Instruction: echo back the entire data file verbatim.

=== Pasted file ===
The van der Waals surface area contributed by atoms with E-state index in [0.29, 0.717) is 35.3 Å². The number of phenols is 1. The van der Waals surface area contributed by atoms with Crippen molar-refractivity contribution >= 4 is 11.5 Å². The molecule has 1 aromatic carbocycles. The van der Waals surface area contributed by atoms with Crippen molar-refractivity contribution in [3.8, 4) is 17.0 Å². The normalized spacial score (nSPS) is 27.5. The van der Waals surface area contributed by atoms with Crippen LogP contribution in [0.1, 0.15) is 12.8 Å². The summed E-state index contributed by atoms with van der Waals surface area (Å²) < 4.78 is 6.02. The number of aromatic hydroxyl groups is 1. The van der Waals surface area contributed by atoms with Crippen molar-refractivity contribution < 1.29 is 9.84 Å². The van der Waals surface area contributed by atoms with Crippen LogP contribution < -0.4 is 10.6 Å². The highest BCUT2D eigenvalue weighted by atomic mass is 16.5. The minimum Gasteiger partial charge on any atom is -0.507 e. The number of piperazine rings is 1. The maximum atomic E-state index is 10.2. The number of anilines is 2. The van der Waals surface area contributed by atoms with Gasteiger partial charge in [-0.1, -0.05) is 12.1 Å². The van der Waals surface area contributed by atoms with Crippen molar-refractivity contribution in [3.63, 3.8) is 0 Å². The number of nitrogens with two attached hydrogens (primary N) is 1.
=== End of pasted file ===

The van der Waals surface area contributed by atoms with E-state index in [0.29, 0.717) is 35.3 Å². The number of phenols is 1. The van der Waals surface area contributed by atoms with Crippen molar-refractivity contribution >= 4 is 11.5 Å². The molecule has 1 aromatic carbocycles. The van der Waals surface area contributed by atoms with Crippen molar-refractivity contribution in [3.8, 4) is 17.0 Å². The normalized spacial score (nSPS) is 27.5. The van der Waals surface area contributed by atoms with Crippen LogP contribution in [0.1, 0.15) is 12.8 Å². The summed E-state index contributed by atoms with van der Waals surface area (Å²) < 4.78 is 6.02. The number of aromatic hydroxyl groups is 1. The van der Waals surface area contributed by atoms with Crippen molar-refractivity contribution < 1.29 is 9.84 Å². The van der Waals surface area contributed by atoms with Crippen LogP contribution < -0.4 is 10.6 Å². The highest BCUT2D eigenvalue weighted by atomic mass is 16.5. The minimum Gasteiger partial charge on any atom is -0.507 e. The number of piperazine rings is 1. The maximum atomic E-state index is 10.2. The number of anilines is 2. The van der Waals surface area contributed by atoms with Gasteiger partial charge in [-0.1, -0.05) is 12.1 Å². The van der Waals surface area contributed by atoms with Crippen molar-refractivity contribution in [3.63, 3.8) is 0 Å². The number of nitrogens with two attached hydrogens (primary N) is 1.